UK house prices continue to climb
House prices across the UK have continued their rise, with an average increase of £7,500 on property values over the past year. This is according to the latest figures to be released by the Land Registry.
Despite the good news for homeowners throughout the UK, London was the only region not to share in it. The capital recorded its first annual price drop since the financial crisis, with a one per cent fall in values. Nevertheless, London remained the most expensive region, with the average home price more than double that of the UK average.
The UK average, at £225,000, is currently 4.4 per cent higher than it was a year ago and the West Midlands is leading the surge in growth, with prices rising 7.3 per cent since the same time in 2017. This was followed by neighbouring East Midlands with a 6.3 per cent increase.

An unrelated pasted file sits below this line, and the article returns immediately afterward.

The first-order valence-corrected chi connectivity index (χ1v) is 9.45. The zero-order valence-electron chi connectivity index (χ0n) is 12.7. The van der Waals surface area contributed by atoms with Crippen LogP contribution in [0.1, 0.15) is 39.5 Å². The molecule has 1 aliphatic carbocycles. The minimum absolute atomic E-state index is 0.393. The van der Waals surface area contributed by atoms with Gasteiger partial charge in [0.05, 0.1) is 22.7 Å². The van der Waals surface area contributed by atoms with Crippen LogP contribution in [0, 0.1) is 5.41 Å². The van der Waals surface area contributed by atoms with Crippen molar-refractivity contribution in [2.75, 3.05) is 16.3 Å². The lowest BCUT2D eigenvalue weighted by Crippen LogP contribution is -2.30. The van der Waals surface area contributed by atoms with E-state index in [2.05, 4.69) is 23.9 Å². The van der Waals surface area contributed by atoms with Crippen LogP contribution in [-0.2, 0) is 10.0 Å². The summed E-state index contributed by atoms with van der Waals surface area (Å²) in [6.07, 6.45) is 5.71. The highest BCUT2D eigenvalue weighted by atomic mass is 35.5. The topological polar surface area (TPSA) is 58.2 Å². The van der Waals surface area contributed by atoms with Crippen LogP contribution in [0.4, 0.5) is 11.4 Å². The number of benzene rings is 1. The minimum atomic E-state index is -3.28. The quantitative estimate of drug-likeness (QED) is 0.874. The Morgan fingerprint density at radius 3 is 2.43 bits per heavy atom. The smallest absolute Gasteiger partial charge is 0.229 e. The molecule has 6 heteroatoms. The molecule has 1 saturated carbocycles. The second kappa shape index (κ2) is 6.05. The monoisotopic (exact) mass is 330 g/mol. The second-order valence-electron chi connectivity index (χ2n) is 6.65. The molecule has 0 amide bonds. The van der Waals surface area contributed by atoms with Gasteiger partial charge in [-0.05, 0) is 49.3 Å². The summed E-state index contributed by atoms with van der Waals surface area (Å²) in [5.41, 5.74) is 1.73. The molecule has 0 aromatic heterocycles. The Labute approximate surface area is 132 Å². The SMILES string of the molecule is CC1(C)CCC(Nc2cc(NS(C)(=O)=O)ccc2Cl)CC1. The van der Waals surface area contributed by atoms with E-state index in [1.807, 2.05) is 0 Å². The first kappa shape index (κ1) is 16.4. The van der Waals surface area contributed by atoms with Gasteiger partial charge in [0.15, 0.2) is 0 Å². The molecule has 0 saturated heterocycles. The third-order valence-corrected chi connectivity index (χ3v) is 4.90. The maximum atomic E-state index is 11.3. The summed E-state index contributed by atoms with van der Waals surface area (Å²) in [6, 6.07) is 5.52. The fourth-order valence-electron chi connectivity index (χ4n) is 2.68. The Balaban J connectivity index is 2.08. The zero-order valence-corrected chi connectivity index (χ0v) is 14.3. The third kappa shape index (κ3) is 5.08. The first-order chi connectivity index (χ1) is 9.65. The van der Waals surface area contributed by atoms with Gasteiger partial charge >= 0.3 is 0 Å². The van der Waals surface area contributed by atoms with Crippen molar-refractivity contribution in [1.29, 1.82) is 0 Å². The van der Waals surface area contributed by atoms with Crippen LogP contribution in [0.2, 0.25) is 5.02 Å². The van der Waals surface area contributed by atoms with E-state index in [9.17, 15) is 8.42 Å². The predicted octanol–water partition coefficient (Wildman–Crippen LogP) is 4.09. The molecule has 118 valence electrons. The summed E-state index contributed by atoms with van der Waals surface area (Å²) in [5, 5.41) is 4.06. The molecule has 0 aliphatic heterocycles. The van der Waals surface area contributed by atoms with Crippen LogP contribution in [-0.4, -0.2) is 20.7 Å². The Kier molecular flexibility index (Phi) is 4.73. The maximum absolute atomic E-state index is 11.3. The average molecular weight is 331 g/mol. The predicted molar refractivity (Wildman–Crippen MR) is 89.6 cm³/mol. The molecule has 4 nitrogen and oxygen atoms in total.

Meanwhile, the East of England underwent a four per cent increase in property prices, taking the average to £288,468.
Commenting on the latest set of figures, an economist at PwC said: “We broadly expect current market conditions to continue, projecting UK-wide house price inflation to be around four per cent in 2018.”
Elsewhere, Alan Collett, a fund manager for Hearthstone Investments, explained why he thought regional rises would persist: “We expect house price growth in these areas to continue, despite Brexit uncertainty and possible interest rate rises, because, unlike in parts of London and the South East, average earnings have kept pace with house prices in these areas, so property is more affordable for average buyers.”